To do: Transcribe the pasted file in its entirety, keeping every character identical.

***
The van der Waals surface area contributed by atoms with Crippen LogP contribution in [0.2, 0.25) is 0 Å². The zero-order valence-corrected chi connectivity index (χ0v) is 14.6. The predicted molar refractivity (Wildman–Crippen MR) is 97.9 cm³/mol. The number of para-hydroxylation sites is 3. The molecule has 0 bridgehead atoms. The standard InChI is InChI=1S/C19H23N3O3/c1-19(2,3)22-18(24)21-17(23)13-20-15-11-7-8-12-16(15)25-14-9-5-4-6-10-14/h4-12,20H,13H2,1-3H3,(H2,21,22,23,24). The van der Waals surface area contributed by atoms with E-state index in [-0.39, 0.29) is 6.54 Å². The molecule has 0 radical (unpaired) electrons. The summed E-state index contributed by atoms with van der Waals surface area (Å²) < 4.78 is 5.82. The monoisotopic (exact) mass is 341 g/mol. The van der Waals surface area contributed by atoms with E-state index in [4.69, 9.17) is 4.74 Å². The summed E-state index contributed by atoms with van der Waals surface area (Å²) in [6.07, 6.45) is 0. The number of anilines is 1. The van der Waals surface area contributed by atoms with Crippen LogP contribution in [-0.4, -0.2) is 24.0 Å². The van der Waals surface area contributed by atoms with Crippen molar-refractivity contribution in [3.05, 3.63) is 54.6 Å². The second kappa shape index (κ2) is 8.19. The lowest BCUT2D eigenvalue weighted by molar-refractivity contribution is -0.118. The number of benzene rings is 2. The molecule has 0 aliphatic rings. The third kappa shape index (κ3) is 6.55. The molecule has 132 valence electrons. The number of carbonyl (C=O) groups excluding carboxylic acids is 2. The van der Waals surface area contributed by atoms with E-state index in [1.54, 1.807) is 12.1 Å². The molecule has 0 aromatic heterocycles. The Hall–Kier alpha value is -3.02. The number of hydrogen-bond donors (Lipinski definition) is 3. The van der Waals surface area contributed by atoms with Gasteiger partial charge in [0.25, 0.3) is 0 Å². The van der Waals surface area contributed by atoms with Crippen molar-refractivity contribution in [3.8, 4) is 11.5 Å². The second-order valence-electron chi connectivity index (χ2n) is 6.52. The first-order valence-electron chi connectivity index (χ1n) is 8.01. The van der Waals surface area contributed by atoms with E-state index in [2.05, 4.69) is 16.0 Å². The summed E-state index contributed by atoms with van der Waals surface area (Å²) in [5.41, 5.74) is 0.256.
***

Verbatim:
The van der Waals surface area contributed by atoms with Crippen LogP contribution in [0.2, 0.25) is 0 Å². The zero-order valence-corrected chi connectivity index (χ0v) is 14.6. The predicted molar refractivity (Wildman–Crippen MR) is 97.9 cm³/mol. The number of para-hydroxylation sites is 3. The molecule has 0 bridgehead atoms. The standard InChI is InChI=1S/C19H23N3O3/c1-19(2,3)22-18(24)21-17(23)13-20-15-11-7-8-12-16(15)25-14-9-5-4-6-10-14/h4-12,20H,13H2,1-3H3,(H2,21,22,23,24). The van der Waals surface area contributed by atoms with E-state index in [-0.39, 0.29) is 6.54 Å². The molecule has 0 radical (unpaired) electrons. The summed E-state index contributed by atoms with van der Waals surface area (Å²) < 4.78 is 5.82. The monoisotopic (exact) mass is 341 g/mol. The van der Waals surface area contributed by atoms with E-state index in [4.69, 9.17) is 4.74 Å². The summed E-state index contributed by atoms with van der Waals surface area (Å²) in [6.07, 6.45) is 0. The number of anilines is 1. The van der Waals surface area contributed by atoms with Crippen LogP contribution in [-0.4, -0.2) is 24.0 Å². The van der Waals surface area contributed by atoms with Crippen molar-refractivity contribution in [3.05, 3.63) is 54.6 Å². The second kappa shape index (κ2) is 8.19. The lowest BCUT2D eigenvalue weighted by molar-refractivity contribution is -0.118. The number of benzene rings is 2. The molecule has 0 aliphatic rings. The third kappa shape index (κ3) is 6.55. The molecule has 132 valence electrons. The number of carbonyl (C=O) groups excluding carboxylic acids is 2. The van der Waals surface area contributed by atoms with E-state index in [1.54, 1.807) is 12.1 Å². The molecule has 0 aromatic heterocycles. The Hall–Kier alpha value is -3.02. The number of hydrogen-bond donors (Lipinski definition) is 3. The van der Waals surface area contributed by atoms with Gasteiger partial charge in [0.25, 0.3) is 0 Å². The van der Waals surface area contributed by atoms with Crippen molar-refractivity contribution in [3.8, 4) is 11.5 Å². The second-order valence-electron chi connectivity index (χ2n) is 6.52. The first-order valence-electron chi connectivity index (χ1n) is 8.01. The van der Waals surface area contributed by atoms with E-state index in [2.05, 4.69) is 16.0 Å². The summed E-state index contributed by atoms with van der Waals surface area (Å²) in [5.41, 5.74) is 0.256.